Baseball and Me 2010

2010 marked the first year since I moved to California in 1999 that I didn’t attend a single baseball game – and it’s probably been longer than that, since I was going to Brewers games regularly in Wisconsin, so my run may have stretched back to 1993.

I just wasn’t in a baseball frame of mind this year. I couldn’t work up any enthusiasm for fantasy baseball (and had a terrible draft, eventually finishing 15th out of 16 teams, the first time I’d missed the money since before the Red Sox broke the Curse). While I watched games on television and listened on the radio, I just wasn’t as interested as in past years. It didn’t help that the Red Sox were plagued by an amazing array of injuries and were basically out of it in August. (And despite that they still had the second-best offense in the AL, and the fifth-best record, and were probably even better than their record since they play in the toughest division in baseball. They were only out of it so early because the Yankees and Rays were both excellent themselves this year.)

And it’s not like it wasn’t an interesting baseball year, especially around here where the San Francisco Giants won their first championship since 1954, when they were still in New York. The Giants were a strange champion, with no true star on offense (though Buster Posey may develop into one over the next few years, and he had a fine rookie season), so they did it mostly with pitching, led by Tim Lincecum and Matt Cain, two bona-fide aces (Lincecum reaches the Majors, wins 2 Cy Young awards, and then the World Series; what a life this kid has had and he’s still got most of his career ahead of him). But they struggled down to the last day of the season to win their division (which helps explain why Joe Posnanski ranked them as one of the weakest champions since World War II), and then won a string of 1-run games in the playoffs before finally dominating the Rangers in the World Series. But they always seemed to have just enough to win through when it really counted, and the team was generally a likable group of players, which made for fun and often exciting baseball.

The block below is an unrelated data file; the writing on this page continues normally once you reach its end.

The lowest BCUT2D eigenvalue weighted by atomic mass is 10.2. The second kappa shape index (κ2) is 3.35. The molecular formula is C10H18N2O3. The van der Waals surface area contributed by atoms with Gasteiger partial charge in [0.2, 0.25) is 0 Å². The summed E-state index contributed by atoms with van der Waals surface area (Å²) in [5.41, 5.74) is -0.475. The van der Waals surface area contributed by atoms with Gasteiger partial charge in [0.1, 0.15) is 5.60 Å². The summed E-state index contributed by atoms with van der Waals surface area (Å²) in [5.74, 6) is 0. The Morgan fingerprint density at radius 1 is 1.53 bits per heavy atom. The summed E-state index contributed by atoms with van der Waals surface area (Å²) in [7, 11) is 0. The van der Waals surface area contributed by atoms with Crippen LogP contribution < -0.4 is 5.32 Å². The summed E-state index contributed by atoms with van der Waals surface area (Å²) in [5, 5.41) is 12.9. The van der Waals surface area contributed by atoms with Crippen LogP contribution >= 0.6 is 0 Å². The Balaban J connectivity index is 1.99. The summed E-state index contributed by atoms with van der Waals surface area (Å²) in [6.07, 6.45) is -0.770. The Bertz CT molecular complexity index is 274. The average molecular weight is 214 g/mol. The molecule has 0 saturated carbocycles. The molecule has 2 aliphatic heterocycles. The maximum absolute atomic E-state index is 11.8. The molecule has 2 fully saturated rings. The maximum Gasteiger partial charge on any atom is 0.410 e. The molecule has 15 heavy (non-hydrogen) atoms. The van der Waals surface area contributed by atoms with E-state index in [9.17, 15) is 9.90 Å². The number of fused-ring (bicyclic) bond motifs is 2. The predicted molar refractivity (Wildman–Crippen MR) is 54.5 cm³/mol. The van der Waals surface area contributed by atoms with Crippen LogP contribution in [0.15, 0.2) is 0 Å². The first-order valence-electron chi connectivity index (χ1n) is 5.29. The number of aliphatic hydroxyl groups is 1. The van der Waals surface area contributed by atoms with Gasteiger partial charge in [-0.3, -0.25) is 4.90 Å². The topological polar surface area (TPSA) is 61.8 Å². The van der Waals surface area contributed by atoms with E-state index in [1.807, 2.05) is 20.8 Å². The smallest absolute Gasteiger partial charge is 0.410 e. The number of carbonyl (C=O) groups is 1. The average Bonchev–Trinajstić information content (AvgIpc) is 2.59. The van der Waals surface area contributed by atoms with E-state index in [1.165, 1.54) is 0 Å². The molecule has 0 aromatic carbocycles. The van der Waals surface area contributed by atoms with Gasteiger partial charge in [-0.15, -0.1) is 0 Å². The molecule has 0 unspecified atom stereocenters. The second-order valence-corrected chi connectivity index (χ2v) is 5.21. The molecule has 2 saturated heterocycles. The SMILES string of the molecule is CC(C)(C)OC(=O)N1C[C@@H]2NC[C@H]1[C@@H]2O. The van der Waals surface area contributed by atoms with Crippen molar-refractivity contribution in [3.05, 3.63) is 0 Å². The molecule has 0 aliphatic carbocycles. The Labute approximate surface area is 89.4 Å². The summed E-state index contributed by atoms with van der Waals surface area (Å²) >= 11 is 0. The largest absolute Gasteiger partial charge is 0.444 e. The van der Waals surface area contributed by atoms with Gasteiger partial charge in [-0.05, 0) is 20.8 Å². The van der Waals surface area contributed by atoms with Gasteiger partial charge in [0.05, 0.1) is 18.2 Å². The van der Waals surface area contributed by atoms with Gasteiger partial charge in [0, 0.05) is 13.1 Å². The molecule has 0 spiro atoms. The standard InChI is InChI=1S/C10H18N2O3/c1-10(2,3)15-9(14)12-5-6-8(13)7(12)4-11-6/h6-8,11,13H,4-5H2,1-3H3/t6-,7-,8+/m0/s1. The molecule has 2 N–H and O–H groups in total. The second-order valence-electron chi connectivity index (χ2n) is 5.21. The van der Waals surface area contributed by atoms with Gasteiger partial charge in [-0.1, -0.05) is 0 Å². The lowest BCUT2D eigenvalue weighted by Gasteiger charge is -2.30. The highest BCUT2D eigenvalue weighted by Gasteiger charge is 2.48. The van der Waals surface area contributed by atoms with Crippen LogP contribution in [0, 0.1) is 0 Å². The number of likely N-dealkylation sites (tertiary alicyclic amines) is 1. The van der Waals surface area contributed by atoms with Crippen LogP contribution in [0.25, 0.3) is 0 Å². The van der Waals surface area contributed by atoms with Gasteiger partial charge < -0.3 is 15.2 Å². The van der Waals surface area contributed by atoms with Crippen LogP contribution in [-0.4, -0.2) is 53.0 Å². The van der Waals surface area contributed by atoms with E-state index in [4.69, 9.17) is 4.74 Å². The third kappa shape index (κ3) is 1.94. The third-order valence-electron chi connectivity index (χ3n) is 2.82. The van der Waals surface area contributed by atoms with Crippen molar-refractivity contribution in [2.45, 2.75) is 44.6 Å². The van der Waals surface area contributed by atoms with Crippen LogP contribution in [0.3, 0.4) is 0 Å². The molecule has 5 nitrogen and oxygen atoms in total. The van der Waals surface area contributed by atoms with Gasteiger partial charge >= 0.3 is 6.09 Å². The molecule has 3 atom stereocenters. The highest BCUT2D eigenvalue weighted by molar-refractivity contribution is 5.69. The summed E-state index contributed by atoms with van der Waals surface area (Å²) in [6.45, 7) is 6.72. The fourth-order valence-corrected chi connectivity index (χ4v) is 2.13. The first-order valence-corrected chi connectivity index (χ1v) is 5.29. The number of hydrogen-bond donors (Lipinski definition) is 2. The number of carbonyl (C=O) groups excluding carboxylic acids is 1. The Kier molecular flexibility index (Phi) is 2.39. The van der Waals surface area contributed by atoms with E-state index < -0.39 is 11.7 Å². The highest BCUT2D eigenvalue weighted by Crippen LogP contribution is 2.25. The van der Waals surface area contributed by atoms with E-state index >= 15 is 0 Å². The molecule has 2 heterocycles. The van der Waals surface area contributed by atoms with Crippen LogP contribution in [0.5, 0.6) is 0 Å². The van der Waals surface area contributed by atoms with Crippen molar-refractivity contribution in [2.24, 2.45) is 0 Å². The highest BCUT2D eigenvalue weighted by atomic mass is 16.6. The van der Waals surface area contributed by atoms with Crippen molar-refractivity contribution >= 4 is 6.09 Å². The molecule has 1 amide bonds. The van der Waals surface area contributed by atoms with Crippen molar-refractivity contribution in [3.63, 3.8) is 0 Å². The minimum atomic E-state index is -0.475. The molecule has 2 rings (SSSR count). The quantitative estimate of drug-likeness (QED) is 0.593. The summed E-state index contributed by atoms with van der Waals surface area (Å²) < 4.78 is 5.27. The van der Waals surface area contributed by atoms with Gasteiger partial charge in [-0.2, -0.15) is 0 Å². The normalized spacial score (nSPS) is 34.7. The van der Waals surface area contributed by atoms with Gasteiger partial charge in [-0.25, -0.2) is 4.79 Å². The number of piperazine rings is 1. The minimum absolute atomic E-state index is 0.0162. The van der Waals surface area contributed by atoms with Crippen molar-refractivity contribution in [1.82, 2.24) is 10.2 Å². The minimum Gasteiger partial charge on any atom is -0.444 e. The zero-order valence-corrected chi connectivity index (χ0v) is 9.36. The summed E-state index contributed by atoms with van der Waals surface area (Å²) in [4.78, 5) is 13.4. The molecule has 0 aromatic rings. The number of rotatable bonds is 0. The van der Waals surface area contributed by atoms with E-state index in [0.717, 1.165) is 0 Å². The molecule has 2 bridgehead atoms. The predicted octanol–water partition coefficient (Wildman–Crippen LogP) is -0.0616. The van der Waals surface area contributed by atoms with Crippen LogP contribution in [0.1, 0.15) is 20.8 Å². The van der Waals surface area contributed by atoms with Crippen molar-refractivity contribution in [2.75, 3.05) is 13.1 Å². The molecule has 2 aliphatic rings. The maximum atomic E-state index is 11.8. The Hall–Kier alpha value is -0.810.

As a capstone to my own baseball season, my friend Syd bought the two of us tickets to Game 6 of the series – and the Giants won in 5. Disappointing, especially since we would have had good seats and it would have been awesome to be at a World Series clinching game (or even any game). And it was weird to be rooting halfheartedly (and entirely self-interestedly) for the Rangers in Game 5, even though I knew I was really rooting for the Giants. (Leaving work that day, I said to a Giants-fan cow-orker of mine, “Go Rangers!” He snorted and responded, “Go home!”)

Then this week I learned that ESPN is dropping Jon Miller and Joe Morgan as the hosts of Sunday Night Baseball. While Morgan doesn’t quite drive me as crazy as he does some fans, I love Miller’s broadcasting, and I’m quite sad to see him go. Fortunately I’ll still be able to hear him broadcasting Giants games on TV and radio. Still, it’s the end of an era. (I’d suspected Morgan was planning to retire when they brought in Orel Hershiser this year as a second analyst; Hershiser has potential in the role, so I’m curious whether he’ll be brought back.)

Anyway, other than being happy for Giants fans, it’s been a glum baseball season for me. I’m not sure why my enthusiasm chose this year to crater, although part of it is having fewer friends to enjoy the game with. While I still talk baseball with local friends Subrata and Chris, my two most-enthusiastic baseball friends over the last decade have been Syd (who moved to Texas a few years ago) and Ceej (who seems to have dropped off the grid in recent years). And then other hobbies (e.g., Magic) have risen to take up a lot of time I might once have spent on baseball.

So I’ve gone from attending 15 baseball games a year to zero, and whether my enthusiasm will bounce back, I don’t know.